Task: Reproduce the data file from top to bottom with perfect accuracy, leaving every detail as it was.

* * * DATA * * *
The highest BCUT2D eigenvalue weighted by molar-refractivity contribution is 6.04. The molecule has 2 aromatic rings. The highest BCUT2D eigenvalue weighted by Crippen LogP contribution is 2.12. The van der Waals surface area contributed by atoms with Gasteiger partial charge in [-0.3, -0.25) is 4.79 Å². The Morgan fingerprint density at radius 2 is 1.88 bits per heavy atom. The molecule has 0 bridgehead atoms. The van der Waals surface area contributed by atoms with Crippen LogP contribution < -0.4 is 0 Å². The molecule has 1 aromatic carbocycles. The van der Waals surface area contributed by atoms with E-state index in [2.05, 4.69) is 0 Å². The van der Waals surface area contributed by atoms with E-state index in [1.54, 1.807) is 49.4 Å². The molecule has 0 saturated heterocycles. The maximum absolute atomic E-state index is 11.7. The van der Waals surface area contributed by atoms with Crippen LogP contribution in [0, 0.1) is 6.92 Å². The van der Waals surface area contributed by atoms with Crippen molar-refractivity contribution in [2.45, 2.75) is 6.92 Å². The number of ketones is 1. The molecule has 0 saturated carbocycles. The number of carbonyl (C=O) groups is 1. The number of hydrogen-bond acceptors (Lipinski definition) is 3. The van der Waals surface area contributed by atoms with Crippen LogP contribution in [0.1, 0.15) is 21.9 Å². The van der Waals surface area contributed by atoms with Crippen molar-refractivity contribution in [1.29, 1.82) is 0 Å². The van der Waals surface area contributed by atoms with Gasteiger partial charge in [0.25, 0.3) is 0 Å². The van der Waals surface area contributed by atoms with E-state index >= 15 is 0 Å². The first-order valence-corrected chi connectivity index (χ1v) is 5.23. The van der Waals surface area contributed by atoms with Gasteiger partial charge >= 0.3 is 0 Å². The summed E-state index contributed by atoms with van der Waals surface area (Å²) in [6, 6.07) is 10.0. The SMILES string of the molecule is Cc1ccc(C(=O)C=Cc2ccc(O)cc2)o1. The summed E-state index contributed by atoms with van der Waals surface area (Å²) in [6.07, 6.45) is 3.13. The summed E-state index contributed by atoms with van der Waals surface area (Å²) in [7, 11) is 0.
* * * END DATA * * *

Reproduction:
The highest BCUT2D eigenvalue weighted by molar-refractivity contribution is 6.04. The molecule has 2 aromatic rings. The highest BCUT2D eigenvalue weighted by Crippen LogP contribution is 2.12. The van der Waals surface area contributed by atoms with Gasteiger partial charge in [-0.3, -0.25) is 4.79 Å². The Morgan fingerprint density at radius 2 is 1.88 bits per heavy atom. The molecule has 0 bridgehead atoms. The van der Waals surface area contributed by atoms with Crippen LogP contribution < -0.4 is 0 Å². The molecule has 1 aromatic carbocycles. The van der Waals surface area contributed by atoms with E-state index in [2.05, 4.69) is 0 Å². The van der Waals surface area contributed by atoms with E-state index in [1.54, 1.807) is 49.4 Å². The molecule has 0 saturated heterocycles. The maximum absolute atomic E-state index is 11.7. The van der Waals surface area contributed by atoms with Crippen LogP contribution in [0, 0.1) is 6.92 Å². The van der Waals surface area contributed by atoms with Crippen molar-refractivity contribution in [2.45, 2.75) is 6.92 Å². The number of ketones is 1. The molecule has 0 saturated carbocycles. The number of carbonyl (C=O) groups is 1. The number of hydrogen-bond acceptors (Lipinski definition) is 3. The van der Waals surface area contributed by atoms with Crippen LogP contribution in [0.1, 0.15) is 21.9 Å². The van der Waals surface area contributed by atoms with Crippen molar-refractivity contribution in [1.29, 1.82) is 0 Å². The van der Waals surface area contributed by atoms with Gasteiger partial charge in [0.25, 0.3) is 0 Å². The van der Waals surface area contributed by atoms with E-state index >= 15 is 0 Å². The first-order valence-corrected chi connectivity index (χ1v) is 5.23. The van der Waals surface area contributed by atoms with Gasteiger partial charge >= 0.3 is 0 Å². The summed E-state index contributed by atoms with van der Waals surface area (Å²) in [6, 6.07) is 10.0. The SMILES string of the molecule is Cc1ccc(C(=O)C=Cc2ccc(O)cc2)o1. The summed E-state index contributed by atoms with van der Waals surface area (Å²) in [6.07, 6.45) is 3.13. The summed E-state index contributed by atoms with van der Waals surface area (Å²) in [7, 11) is 0.